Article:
HyperionDev and UCT partner to teach lawyers to code

Artificial intelligence and machine learning are existential threats to the law profession. In 2016 a famous Deloitte report predicted that 114 000 legal jobs would be lost globally over the next two decades because of automation.

The top technologies legal firms are investing in are contracts management, governance, risk and compliance

The legal services industry is undergoing rapid digitisation. In many ways, it was inevitable for this to happen as machine learning and the law are governed by similar principles: both look to historical examples to find rules to apply in new situations.

“In fact, the legal sector is undergoing the digitisation that other industries have already experienced and because it is very document-intensive, it’s an industry poised to benefit greatly from what technology can offer,” says HyperionDev CEO Riaz Moola.

“Like law, coding is based on logic and deductive reasoning. It’s about finding solutions to practical problems. While the debate on whether lawyers should learn to code in law schools continues, it’s becoming increasingly apparent that having at least some knowledge of coding will give lawyers a competitive edge. For instance, lawyers involved in the world of tech and responsible for roles that include Patent Prosecution, IP Licensing and IP Litigation can benefit massively from having a coding context.”

HyperionDev has partnered with the University of Cape Town’s Law@Work to explore the coding needs of lawyers, to offer a bootcamp that will give insight and motivation to embrace new technologies.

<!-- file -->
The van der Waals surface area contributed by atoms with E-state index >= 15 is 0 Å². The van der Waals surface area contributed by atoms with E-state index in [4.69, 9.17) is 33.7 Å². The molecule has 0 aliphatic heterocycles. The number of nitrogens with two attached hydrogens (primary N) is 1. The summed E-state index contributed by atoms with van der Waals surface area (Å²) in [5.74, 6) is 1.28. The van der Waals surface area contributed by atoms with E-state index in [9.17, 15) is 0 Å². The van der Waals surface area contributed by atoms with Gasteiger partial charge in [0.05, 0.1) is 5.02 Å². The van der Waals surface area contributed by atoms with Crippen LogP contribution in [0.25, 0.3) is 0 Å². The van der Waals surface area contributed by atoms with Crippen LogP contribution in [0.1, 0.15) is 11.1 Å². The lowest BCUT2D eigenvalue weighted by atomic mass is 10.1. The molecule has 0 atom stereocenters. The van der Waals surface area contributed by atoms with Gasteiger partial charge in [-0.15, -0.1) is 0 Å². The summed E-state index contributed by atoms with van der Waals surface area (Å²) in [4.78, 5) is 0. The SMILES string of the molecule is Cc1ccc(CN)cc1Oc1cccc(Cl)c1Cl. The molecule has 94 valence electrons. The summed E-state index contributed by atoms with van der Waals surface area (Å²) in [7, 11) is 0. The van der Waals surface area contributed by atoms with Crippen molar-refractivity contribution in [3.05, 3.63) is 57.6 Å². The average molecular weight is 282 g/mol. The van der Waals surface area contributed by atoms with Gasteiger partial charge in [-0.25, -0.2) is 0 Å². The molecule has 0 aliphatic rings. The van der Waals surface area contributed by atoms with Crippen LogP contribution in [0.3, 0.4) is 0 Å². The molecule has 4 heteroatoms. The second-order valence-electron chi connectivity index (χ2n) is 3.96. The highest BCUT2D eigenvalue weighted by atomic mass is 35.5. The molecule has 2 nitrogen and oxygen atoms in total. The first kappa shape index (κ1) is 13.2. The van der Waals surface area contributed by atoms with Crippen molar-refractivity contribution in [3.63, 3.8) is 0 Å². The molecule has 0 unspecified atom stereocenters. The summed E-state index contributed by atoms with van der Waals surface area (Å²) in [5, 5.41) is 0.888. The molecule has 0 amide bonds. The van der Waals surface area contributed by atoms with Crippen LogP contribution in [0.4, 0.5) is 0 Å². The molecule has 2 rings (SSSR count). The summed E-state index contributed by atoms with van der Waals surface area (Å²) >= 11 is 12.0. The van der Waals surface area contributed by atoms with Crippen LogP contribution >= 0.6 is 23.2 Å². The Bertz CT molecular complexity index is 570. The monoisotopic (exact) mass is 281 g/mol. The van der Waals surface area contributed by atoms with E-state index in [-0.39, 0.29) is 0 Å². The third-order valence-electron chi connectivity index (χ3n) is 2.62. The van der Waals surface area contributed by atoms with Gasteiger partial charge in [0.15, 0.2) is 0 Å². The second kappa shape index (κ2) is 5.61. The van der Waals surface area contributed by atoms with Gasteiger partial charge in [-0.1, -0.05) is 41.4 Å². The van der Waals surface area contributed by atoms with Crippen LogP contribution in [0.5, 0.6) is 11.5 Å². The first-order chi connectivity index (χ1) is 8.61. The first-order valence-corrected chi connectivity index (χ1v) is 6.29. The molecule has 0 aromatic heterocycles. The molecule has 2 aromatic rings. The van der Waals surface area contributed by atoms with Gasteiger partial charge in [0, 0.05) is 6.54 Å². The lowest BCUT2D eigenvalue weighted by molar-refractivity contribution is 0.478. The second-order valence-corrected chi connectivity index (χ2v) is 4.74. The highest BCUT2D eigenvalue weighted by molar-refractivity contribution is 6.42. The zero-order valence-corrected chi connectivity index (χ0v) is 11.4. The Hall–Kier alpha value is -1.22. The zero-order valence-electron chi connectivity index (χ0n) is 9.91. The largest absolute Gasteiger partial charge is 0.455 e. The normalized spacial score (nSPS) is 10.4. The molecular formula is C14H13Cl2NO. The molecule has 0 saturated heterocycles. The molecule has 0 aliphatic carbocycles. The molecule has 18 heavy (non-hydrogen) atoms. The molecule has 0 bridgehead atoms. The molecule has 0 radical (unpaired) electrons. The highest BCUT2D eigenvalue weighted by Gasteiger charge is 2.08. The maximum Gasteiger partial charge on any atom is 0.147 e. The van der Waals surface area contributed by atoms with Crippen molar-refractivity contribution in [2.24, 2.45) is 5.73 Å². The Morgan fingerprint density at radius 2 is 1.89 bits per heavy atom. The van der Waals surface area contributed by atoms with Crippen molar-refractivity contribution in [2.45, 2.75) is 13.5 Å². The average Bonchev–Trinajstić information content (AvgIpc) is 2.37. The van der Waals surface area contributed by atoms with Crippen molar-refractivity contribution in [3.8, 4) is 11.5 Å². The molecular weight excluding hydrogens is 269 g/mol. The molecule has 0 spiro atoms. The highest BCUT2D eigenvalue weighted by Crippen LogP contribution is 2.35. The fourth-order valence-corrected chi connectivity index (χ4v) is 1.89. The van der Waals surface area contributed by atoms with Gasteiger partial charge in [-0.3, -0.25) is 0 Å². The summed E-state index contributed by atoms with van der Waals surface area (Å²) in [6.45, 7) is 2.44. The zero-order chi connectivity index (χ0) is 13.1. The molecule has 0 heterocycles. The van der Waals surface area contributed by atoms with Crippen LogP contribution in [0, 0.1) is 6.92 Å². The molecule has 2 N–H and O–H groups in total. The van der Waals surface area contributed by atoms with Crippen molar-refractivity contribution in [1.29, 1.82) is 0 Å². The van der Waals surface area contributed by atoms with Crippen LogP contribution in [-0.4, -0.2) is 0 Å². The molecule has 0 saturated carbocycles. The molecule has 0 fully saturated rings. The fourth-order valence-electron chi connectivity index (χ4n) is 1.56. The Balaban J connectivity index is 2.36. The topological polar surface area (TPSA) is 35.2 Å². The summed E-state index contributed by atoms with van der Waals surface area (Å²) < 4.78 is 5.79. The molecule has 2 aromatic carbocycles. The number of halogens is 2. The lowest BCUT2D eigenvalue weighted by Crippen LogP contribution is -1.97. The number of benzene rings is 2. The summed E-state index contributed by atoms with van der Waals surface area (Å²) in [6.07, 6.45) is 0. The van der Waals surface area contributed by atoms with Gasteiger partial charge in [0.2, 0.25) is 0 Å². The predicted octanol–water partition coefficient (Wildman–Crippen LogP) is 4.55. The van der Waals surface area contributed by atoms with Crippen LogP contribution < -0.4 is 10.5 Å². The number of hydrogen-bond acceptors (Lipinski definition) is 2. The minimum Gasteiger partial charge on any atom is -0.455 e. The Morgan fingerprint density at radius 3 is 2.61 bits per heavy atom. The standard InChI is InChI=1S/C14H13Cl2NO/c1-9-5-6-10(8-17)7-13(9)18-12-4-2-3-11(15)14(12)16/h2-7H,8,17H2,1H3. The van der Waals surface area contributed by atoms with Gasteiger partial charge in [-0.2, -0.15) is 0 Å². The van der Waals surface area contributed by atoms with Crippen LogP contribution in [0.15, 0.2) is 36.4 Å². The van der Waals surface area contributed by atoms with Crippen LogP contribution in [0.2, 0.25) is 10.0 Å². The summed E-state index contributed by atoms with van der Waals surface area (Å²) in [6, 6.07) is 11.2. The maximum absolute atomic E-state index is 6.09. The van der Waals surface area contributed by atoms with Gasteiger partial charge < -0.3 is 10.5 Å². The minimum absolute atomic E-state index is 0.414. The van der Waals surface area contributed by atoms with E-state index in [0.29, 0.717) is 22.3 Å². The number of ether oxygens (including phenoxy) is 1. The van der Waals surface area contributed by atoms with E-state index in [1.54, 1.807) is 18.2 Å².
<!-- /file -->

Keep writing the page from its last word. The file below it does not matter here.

The course covers programming basic concepts, logical thinking and practical training in Python. This will give adequate exposure to the full spectrum of programming fundamentals.

Learning to code as a lawyer doesn’t necessarily mean dropping out of one’s practice. “The Coding for Lawyers bootcamp can be done part-time at your own pace,” explains Moola. “It will give you the skills you need to future-proof your career, helping you to develop software with programmers from the inside out, not the outside in.”

“This new breed of lawyer-coder will be amply prepared for the digital world of the future, especially in this data-driven industry,” he concludes. “Tomorrow’s lawyers will be those who develop systems to help solve clients’ problems with the support of technology.”

Read more: Top 5 tech careers to pursue after Matric

Featured image by Pexels


Lindsey Schutters


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